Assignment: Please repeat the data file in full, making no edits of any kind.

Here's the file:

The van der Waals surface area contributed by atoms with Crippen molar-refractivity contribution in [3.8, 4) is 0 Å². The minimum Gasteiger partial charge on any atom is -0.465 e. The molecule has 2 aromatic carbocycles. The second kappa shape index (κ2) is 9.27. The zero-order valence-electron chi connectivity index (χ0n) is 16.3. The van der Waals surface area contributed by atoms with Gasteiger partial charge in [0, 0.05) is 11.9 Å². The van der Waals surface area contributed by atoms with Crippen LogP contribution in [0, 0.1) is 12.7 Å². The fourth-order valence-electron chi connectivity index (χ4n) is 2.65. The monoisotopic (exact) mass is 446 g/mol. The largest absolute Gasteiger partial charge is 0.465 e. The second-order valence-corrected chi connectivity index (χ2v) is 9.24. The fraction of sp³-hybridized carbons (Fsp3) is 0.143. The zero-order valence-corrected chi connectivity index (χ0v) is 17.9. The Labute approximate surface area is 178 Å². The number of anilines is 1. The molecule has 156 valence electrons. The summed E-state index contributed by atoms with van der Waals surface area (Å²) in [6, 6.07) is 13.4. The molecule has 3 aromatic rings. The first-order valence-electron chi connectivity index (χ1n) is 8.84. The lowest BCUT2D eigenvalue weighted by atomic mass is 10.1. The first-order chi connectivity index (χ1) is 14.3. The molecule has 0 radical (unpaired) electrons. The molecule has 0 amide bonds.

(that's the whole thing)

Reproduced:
The van der Waals surface area contributed by atoms with Crippen molar-refractivity contribution in [3.8, 4) is 0 Å². The minimum Gasteiger partial charge on any atom is -0.465 e. The molecule has 2 aromatic carbocycles. The second kappa shape index (κ2) is 9.27. The zero-order valence-electron chi connectivity index (χ0n) is 16.3. The van der Waals surface area contributed by atoms with Gasteiger partial charge in [0, 0.05) is 11.9 Å². The van der Waals surface area contributed by atoms with Crippen LogP contribution in [0, 0.1) is 12.7 Å². The fourth-order valence-electron chi connectivity index (χ4n) is 2.65. The monoisotopic (exact) mass is 446 g/mol. The largest absolute Gasteiger partial charge is 0.465 e. The second-order valence-corrected chi connectivity index (χ2v) is 9.24. The fraction of sp³-hybridized carbons (Fsp3) is 0.143. The zero-order valence-corrected chi connectivity index (χ0v) is 17.9. The Labute approximate surface area is 178 Å². The number of anilines is 1. The molecule has 156 valence electrons. The summed E-state index contributed by atoms with van der Waals surface area (Å²) in [6, 6.07) is 13.4. The molecule has 3 aromatic rings. The first-order valence-electron chi connectivity index (χ1n) is 8.84. The lowest BCUT2D eigenvalue weighted by atomic mass is 10.1. The first-order chi connectivity index (χ1) is 14.3. The molecule has 0 radical (unpaired) electrons. The molecule has 0 amide bonds.